Our directory of things of interest

University Directory

Capitalising for linguistic peace

  • Written by  Alice Sloman
  • Published in Cultures
A street sign for Marktstraße, a popular shopping area in the Karolinen district, Hamburg. One of Germany’s many place names which features the lower-case eszett (Image: PhotographyByMK) A street sign for Marktstraße, a popular shopping area in the Karolinen district, Hamburg. One of Germany’s many place names which features the lower-case eszett (Image: PhotographyByMK)
19 Jul
2017
After years of debate, the German alphabet has got a new letter, but not everybody is happy about it

At the end of June, the Council for German Orthography (Rechtschreibrat) decided that Germany’s unique character ß, called the ‘eszett’ or the ‘sharp s’ required official action to be taken in order for names containing a double ‘s’ and those containing the ß to be distinguishable. As a result, the upper-case eszett is now an official part of German orthography and although its use is not compulsory, it may now be written as ẞ.

Defined at origin as a ligature, as opposed to an official German letter, the eszett was not given upper-case form when it was introduced – instead ‘SS’ would represent its capital form. On German passports, for instance, names appear in upper-case meaning that without the capitalisation of the eszett, the surname ‘Großmann’ would be written ‘GROSSMANN’. Annoying? Yes, but also problematic as once capitalised, names are not easily converted back to mixed-case letters (Grossman and Großmann are both individual names that exist in Germany). Linguistic progressives therefore argued that there was a clear gap in the German alphabet.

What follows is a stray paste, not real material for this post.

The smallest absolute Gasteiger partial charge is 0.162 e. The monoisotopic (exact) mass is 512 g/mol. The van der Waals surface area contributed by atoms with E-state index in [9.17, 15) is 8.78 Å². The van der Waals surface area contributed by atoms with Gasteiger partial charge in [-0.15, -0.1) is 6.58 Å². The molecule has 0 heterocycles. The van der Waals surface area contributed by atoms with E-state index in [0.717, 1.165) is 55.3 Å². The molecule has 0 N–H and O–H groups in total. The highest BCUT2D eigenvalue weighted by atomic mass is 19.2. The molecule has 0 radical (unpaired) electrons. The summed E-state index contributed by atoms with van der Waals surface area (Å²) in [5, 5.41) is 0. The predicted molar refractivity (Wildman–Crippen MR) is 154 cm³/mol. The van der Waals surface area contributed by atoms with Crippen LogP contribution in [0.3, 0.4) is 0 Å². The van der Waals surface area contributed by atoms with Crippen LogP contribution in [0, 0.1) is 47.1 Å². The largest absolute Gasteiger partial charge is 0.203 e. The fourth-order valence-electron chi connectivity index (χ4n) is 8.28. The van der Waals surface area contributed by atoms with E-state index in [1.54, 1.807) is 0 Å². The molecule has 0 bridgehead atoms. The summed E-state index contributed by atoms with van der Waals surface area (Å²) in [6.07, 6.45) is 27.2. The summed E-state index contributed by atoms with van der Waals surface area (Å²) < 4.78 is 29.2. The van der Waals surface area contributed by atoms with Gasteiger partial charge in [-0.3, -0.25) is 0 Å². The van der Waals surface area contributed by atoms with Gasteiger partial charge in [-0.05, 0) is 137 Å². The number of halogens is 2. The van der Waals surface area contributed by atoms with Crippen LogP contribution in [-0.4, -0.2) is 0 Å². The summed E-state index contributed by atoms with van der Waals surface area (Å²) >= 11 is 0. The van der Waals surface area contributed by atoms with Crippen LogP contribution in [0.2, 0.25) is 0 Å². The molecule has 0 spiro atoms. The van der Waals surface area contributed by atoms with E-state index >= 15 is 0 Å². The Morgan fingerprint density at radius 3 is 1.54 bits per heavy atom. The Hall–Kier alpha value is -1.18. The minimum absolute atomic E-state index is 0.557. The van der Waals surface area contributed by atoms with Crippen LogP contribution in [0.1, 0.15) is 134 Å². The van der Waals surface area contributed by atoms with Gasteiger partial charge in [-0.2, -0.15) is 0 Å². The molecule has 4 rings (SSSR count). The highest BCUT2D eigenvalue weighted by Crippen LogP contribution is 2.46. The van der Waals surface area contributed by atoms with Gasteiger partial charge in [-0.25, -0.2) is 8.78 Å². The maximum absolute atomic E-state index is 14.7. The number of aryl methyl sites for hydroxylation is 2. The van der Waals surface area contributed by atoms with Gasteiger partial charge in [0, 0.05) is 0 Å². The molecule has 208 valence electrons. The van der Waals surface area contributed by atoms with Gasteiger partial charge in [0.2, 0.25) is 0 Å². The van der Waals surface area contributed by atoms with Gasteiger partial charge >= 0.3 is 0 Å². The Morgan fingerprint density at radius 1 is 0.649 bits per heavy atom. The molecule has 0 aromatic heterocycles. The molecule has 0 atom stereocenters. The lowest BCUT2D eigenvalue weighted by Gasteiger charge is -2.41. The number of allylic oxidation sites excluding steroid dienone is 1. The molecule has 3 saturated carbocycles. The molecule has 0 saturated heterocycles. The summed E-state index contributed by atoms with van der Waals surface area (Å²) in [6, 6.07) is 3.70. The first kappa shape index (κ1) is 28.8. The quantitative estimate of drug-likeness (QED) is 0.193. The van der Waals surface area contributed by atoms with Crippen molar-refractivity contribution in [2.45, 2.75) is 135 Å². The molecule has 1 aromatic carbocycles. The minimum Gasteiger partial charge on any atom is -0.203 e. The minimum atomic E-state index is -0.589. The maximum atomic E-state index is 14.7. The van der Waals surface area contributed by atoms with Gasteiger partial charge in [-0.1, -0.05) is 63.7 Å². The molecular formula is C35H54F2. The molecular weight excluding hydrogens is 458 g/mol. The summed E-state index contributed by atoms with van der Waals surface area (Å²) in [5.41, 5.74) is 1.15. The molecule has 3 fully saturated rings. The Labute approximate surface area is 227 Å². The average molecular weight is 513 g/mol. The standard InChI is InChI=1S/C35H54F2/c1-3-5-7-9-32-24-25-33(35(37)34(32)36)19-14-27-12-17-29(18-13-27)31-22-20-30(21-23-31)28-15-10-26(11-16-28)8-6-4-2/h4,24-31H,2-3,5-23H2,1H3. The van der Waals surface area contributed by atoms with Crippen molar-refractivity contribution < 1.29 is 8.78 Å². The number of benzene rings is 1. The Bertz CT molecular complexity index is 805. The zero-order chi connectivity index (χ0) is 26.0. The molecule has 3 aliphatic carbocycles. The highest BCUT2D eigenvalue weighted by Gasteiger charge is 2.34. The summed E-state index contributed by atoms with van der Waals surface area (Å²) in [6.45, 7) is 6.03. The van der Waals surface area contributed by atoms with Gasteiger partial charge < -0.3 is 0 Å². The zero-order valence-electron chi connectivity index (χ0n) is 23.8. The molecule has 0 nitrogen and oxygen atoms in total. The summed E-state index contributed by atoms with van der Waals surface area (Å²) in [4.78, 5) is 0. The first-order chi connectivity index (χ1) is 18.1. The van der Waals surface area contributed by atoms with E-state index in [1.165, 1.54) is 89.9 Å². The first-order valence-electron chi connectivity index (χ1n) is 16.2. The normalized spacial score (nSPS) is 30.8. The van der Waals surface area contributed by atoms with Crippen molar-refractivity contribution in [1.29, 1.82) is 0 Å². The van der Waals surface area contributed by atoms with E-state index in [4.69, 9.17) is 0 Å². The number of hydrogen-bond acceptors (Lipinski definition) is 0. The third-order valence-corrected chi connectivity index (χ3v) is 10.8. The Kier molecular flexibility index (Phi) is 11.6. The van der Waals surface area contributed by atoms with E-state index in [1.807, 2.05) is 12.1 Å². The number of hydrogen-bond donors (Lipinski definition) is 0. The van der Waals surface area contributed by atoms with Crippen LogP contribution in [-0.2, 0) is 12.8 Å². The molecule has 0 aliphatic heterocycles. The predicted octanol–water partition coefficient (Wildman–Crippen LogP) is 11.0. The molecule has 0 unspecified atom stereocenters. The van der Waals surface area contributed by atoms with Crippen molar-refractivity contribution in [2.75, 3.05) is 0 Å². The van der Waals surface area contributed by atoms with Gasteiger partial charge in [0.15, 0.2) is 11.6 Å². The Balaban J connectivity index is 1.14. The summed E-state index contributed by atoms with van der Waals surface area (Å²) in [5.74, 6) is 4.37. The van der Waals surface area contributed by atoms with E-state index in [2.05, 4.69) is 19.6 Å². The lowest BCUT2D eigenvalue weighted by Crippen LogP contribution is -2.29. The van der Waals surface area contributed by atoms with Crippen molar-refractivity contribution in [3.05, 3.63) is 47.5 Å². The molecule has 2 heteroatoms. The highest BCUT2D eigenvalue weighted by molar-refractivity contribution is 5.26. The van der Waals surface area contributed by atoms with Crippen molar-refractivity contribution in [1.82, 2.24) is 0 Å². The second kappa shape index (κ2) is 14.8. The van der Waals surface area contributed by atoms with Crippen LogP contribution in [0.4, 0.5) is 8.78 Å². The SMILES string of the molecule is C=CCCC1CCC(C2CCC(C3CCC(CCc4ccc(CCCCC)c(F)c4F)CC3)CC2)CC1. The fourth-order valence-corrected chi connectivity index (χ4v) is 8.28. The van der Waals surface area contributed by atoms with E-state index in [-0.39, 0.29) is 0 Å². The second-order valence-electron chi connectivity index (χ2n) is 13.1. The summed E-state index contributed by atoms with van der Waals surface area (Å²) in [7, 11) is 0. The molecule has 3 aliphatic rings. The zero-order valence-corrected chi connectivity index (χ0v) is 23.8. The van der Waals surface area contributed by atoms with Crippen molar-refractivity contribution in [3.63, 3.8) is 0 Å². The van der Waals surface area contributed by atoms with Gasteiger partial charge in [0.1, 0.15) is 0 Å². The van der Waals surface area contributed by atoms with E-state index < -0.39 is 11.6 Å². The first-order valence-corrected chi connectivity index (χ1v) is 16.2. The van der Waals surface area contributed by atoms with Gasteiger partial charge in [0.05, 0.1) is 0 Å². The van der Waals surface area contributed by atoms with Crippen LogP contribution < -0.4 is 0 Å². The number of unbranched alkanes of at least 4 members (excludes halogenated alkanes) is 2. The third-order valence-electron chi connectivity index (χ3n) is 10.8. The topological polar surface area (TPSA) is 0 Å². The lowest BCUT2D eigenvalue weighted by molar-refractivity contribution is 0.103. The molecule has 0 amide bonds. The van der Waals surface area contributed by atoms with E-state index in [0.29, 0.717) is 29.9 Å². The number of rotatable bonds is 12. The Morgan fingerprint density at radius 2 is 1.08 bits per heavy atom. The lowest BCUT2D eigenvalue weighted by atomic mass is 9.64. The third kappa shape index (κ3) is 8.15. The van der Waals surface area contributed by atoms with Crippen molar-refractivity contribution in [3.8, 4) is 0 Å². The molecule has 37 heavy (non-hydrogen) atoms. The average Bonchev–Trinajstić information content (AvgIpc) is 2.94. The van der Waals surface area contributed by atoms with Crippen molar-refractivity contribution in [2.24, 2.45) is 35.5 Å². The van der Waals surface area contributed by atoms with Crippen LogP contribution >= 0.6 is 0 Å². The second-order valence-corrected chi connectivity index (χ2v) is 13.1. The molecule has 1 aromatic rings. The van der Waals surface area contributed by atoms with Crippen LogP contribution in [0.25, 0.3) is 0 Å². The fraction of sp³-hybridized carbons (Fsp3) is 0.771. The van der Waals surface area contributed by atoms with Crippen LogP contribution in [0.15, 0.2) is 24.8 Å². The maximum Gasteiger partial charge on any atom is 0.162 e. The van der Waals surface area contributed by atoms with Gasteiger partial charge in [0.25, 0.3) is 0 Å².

passportshutterstock 570513313The German passport is an officially recognised document for proof of identification for German citizens, and illustrates the use of upper-case text (Image: absolutimages)

The eszett’s primary function concerns the pronunciation of words. Replacing ß with two other letters when the case changes jeopardises the ‘strong s’ sound the eszett implies. With around 444 cities in Germany that use an eszett, it appears in millions of postal addresses, meaning that when eszett-inclusive addresses are entered in web forms using an ‘SS’, technically the place name is incorrect and it may not be recognised as a correct address. For some Germans, whose name or hometown features the eszett, it is an important part of their identity, causing them to shun the use of the ‘SS’ and instead use the lower-case ß in an upper-case spelling, causing much debate about the eszett’s correct usage.

However, because the eszett can never appear at the beginning of a word or, as part of the 1996 spelling reform, should never appear after a short vowel (although it can appear after long vowels), conservatives deem the capitalisation unnecessary and an offence to German heritage. The German newspaper, Süddeutsche Zeitung, has voiced its disdain for the aesthetic bulkiness of the new character calling it ‘the SUV of letters’. It seems the only thing going against the upper-case eszett is its newness.

red line

NEVER MISS A STORY

Geographical Week

Get the best of Geographical delivered straight to your inbox by signing up to our free weekly newsletter!